Following a proposal by Büttiker & collaborators [1], we will address this question from the perspective of a well-defined observable: that is, measuring the spectrum of time fluctuations of the number of particles residing within the classically forbidden barrier. The idea is to exploit semiconducting 2D electron gases where electrostatically coupled metallic gates are used to generate the electrostatic potential barrier upon which the electrons are scattered. Moreover, we will equally use them to collect the mirror influence-charges fluctuating in response to the tunneling electrons residing within the electrostatic barrier. Despite its conceptual simplicity, implementing such a scenario is a formidable task since it demands collecting a tiny radiofrequency (RF) signal emitted by a huge output-impedance source in a sub-Kelvin (dilution) refrigerator. We will build upon the group’s expertise in RF design and ultra-low noise measurements in cryogenic environments in order to overcome this challenge, notably implementing recently developed high impedance RF matching circuits [2] allowing us to efficiently collect the signal into a RF detection chain.



In a second step, we will perform similar measurements in experimental conditions where electron-electron interactions strongly modify the transport properties across the barrier. Notably a metal/insulator quantum phase transition is driven by such interactions when a 1D wire is interrupted by an impurity, mimicking Tomonaga-Lutinger liquid dynamics [3]. We wish to investigate this physics from the original perspective of the electron tunneling time, as put forward by a recent theoretical finding [4].



The student will participate to the radiofrequency design of the samples, to their fabrication in a clean-room environment, and to their measurement exploiting low noise measurement techniques both in the near DC and the few GHz range. He will become familiar with sub-Kelvin cryogenic techniques as well.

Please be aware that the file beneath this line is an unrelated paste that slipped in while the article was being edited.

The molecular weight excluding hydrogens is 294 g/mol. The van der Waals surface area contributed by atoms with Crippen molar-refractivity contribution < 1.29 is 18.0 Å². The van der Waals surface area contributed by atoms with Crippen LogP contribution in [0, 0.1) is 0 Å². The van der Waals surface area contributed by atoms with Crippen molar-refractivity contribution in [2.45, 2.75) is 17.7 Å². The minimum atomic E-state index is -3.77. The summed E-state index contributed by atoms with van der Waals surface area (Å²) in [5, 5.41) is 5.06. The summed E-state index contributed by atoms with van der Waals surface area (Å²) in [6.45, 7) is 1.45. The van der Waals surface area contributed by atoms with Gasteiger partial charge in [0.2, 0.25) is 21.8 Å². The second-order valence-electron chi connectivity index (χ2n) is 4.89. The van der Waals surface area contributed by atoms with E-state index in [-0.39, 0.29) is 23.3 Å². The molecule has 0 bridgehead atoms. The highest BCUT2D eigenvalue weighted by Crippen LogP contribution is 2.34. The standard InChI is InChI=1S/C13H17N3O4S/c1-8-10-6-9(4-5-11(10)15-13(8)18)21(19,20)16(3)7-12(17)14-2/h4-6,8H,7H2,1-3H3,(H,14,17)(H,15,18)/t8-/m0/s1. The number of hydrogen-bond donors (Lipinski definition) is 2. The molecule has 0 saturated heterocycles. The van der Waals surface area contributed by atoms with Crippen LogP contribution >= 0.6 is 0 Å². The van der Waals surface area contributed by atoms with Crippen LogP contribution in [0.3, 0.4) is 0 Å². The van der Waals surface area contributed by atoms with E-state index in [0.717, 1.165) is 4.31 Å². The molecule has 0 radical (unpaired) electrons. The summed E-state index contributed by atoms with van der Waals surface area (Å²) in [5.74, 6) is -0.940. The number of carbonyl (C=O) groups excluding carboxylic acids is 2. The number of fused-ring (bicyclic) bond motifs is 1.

References:

[1] Pedersen, van Langen, and Büttiker, Phys. Rev. B 57, 1838 (1998)

[2] Rolland et al., https://arxiv.org/abs/1810.06217

[3] Anthore et al., Phys. Rev. X 8, 031075 (2018)

[4] Altimiras, Portier and Joyez, Phys. Rev. X 6, 031002 (2016)

Compressed sensing applied to spatio-temporal metrology of ultrashort lasers

SL-DRF-19-0604

Research field : Optics - Laser optics - Applied optics
Location :

Service Laboratoire Interactions, Dynamique et Lasers

Physique à Haute Intensité

Saclay

Contact :

Fabien QUÉRÉ

Starting date : 01-10-2019

Contact :

Fabien QUÉRÉ

CEA - DRF/IRAMIS/LIDyL/PHI

01.69.08.10.89

Thesis supervisor :

Fabien QUÉRÉ

CEA - DRF/IRAMIS/LIDyL/PHI

01.69.08.10.89

Personal web page : http://iramis.cea.fr/Pisp/107/fabien.quere.html

Laboratory link : http://iramis.cea.fr/LIDYL/PHI/

Laser technology now makes it possible to generate coherent light pulses with durations down to a few tens of femtosecondes only, with an energy per pulse of up to several Joules. These laser beams are likely to exhibit spatio-temporal coupling, i.e. a spatial dependence of their temporal properties across the beam, which can considerably degrade their performances. Our team has developed over the last few years different techniques to measure the full spatio-temporal structure of such lasers. These advanced measurement techniques have been demonstrated on different lasers, including some for the most powerful systems in operation to date. The objectives of this PhD work will be twofold: 1- to exploit these new advanced techniques to characterize different laser sources, of increasing complexity; 2- to improve these measurement techniques, in particular by reducing the number of required laser shots. This second point will be achieved by both using the modern techniques of compressed sensing, and designing new schemes to encode the relevant information in the measured data. The ultimate goal is to obtain all information on the spatio-temporal structure of the beam in a single laser shot, in contrast to the hundreds of shots required with the present techniques.

Conformation-resolved spectroscopy of isolated ion pairs

SL-DRF-19-0868

Research field : Physical chemistry and electrochemistry
Location :